UCSF cognitive neuroscientist Adam Gazzaley, MD, PhD, has used functional brain imaging and EEG studies to discover that older adults fare worse than younger adults at remembering following distractions. He hopes to improve their performance with cognitive training using a newly developed video game.
Translating Science into Real-life Solutions
Gazzaley, a UCSF associate professor of neurology, physiology and psychiatry and director of the UCSF Neuroscience Imaging Center, is exploring the potential of software brain-training programs to help older people improve their ability to mentally process tasks simultaneously.
Anecdotal accounts of “senior moments” — such as forgetting what one wanted to retrieve from the refrigerator after leaving the couch — combined with scientific studies conducted by Gazzaley's team at UCSF and elsewhere indicate that the impact is greater in older people.
Adam Gazzaley, MD, PhD
“The impact of distractions and interruptions reveals the fragility of working memory,” said Gazzaley, who also is a member of the W. M. Keck Center for Integrative Neuroscience at UCSF. “This is an important fact to consider, given that we increasingly live in a more demanding, high-interference environment, with a dramatic increase in the accessibility and variety of electronic media and the devices that deliver them, many of which are portable.”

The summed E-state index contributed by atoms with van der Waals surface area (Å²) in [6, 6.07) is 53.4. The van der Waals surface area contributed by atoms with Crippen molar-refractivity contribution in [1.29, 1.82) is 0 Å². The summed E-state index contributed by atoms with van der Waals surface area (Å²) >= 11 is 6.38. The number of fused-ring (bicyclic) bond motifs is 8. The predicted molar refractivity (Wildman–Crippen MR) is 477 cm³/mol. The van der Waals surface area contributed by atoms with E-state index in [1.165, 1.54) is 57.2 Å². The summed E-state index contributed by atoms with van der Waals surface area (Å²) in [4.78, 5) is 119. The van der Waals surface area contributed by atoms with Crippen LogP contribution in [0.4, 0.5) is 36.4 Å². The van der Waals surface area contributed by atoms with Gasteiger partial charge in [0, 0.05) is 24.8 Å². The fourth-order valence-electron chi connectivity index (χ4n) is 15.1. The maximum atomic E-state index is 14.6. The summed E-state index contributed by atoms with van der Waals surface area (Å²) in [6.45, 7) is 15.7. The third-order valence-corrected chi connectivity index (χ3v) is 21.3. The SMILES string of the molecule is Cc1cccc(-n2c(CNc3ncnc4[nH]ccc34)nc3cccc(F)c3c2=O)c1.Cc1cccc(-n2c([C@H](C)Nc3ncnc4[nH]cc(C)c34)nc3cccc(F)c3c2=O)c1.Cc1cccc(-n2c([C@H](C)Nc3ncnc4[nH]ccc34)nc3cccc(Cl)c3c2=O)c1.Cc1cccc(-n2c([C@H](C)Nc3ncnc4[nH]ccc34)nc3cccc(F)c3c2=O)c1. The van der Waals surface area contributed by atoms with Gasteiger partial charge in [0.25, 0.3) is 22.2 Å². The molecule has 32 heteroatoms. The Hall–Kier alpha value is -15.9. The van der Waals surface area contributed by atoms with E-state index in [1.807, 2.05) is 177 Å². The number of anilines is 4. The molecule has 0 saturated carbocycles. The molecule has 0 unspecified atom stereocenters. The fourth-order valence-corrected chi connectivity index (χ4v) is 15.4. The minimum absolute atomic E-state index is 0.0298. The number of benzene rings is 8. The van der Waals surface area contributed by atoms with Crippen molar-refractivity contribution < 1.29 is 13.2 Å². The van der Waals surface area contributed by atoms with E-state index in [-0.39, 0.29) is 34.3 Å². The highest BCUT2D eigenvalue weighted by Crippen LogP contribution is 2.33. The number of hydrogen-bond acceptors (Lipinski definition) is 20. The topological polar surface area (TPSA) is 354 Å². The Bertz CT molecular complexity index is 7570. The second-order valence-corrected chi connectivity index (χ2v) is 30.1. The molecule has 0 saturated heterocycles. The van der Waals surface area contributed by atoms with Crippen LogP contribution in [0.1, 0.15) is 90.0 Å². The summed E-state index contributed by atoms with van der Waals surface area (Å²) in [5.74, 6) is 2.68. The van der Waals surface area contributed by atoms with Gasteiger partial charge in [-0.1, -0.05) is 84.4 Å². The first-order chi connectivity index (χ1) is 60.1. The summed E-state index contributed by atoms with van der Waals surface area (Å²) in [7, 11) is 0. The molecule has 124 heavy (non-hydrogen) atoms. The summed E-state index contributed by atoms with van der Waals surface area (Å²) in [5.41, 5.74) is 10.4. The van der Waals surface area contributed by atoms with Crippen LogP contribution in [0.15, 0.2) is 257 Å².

The latest results of his studies were reported in April in the online early edition of Proceedings of the National Academy of Sciences. Read the news release.
Gazzaley is among the UCSF scientists to have received funding from the Clinical and Translational Science Institute's T1 Catalyst program that provides extensive consultation and assistance to identify industry partnerships for investigators pursuing promising discoveries that are potentially translatable to new therapies or diagnostic tests.